Heisenberg’s uncertainty principle can be considered as a very precise mathematical statement that describes the nature of quantum systems. As such, we often consider two common equations related to the uncertainty principle. They are;
Equation 1: ∆X ⋅ ∆p ~ ħ
Equation 2: ∆E ⋅ ∆t ~ ħ
Where,
ħ = value of the Planck’s constant divided by 2*pi
∆X = uncertainty in the position
∆p = uncertainty in momentum
∆E = uncertainty in the energy
∆t = uncertainty in time measurement
Solved Numerical Problems on Heisenberg’s Uncertainty Principle
1. If the position of the electron is measured within an accuracy of + 0.002 nm, calculate the uncertainty in the momentum of the electron. Suppose the momentum of the electron is h / 4pm × 0.05 nm, is there any problem in defining this value.
a) ∆x = 2×10^{-12}m; ∆X × ∆mV ≥
⸪ ∆mV ≥
b) Momentum mv =
Error in momentum measurement is 10^{10 }times larger than the actual momentum. The given momentum will not be acceptable.
2. Position of a chloride ion on a material can be determined to a maximum error of 1μm. If the mass of the chloride ion is 5.86 × 10^{-26}Kg, what will be the error in its velocity measurement?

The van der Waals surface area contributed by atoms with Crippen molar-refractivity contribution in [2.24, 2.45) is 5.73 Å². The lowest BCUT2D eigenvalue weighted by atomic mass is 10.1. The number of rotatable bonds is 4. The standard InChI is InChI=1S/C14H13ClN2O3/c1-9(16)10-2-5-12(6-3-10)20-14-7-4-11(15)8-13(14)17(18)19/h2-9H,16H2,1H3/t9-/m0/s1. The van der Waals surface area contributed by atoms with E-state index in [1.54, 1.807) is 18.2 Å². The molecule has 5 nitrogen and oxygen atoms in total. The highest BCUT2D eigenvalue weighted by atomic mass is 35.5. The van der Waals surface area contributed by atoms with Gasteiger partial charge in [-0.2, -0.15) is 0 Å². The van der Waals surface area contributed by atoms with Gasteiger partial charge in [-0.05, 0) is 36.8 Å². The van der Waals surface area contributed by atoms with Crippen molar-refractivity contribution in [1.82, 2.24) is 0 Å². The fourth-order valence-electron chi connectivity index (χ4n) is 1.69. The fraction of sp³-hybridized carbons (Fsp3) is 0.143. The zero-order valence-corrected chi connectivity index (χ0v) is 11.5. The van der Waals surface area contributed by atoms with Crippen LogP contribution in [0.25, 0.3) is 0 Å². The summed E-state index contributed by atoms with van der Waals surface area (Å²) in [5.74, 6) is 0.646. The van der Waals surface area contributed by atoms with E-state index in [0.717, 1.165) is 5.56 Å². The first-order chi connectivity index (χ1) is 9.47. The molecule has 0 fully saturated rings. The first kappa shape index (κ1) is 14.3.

∆x = 10^{-6} m; ∆X × ∆mV ≥
⸪ ∆V ≥
3. The lifetime of an excited state of an atom is 3 × 10^{-3}s. What is the minimum uncertainty in its energy in eV?
Time and energy are conjugate pairs with Js unit. The product of measurement error is given by Heisenberg’s principle.
∆t × ∆E ≥
Assuming a maximum error in the measurement of lifetime equal to that of lifetime = 3 ×10^{-3}s
∆E ≥
⸪ 1 Joule = 6.242 × 10^{18}ev,
Uncertainty in the determination of energy of the atom = ∆E = 6.22 × 10^{18} ×
= 1.1×10^{-13}
4. A wet ball weighing 10.1gm has a water of 0.1g on it. The ball is moving with a constant velocity with an uncertainty of momentum of 10^{-6 }kg m/s. What will be the uncertainty in the measurement of the position of the ball, water and electron in the water molecule?
∆X × ∆p ≥
Velocity being constant, uncertainty in the measurement of the momentum is associated with the mass of the matter.
Uncertainty in the momentum of the dry ball = mass ×10^{-6} = 10×10^{-3}×10^{-6} Kg m s^{-1}.
Uncertainty in the momentum of the water = mass ×10^{-6 }= 0.1×10^{-3}×10^{-6} Kg m s^{-1}.
Uncertainty in the momentum of the electron = mass ×10^{-6} = 9×10^{-31}×10^{-6} Kg m s^{-1}.
Uncertainty in position measurement is inversely proportional to the uncertainty in momentum
∆X ≥
∆Xb : ∆Xw : ∆Xe =
= 10^{8} : 10^{10} : 1.1 × 10^{36 }or
= 1 : 10^{2} : 10^{28}
4. Determine the minimum uncertainties in the positions of the electron if their speeds are known with a precision of 3.0×10^{−3}m/s?
Solution:
Δu=3.0×10^{−3}m/s
Uncertained momentum Δp=m Δu
Uncertainty in position Δx=ℏ/(2Δp)
For electron
Δp=m Δu
= (9.1×10^{−3}^{1}kg × 3.0×10^{−3})
Δp = 2.73 × 10^{-33 }kg.m/s
Δx = 0.12 m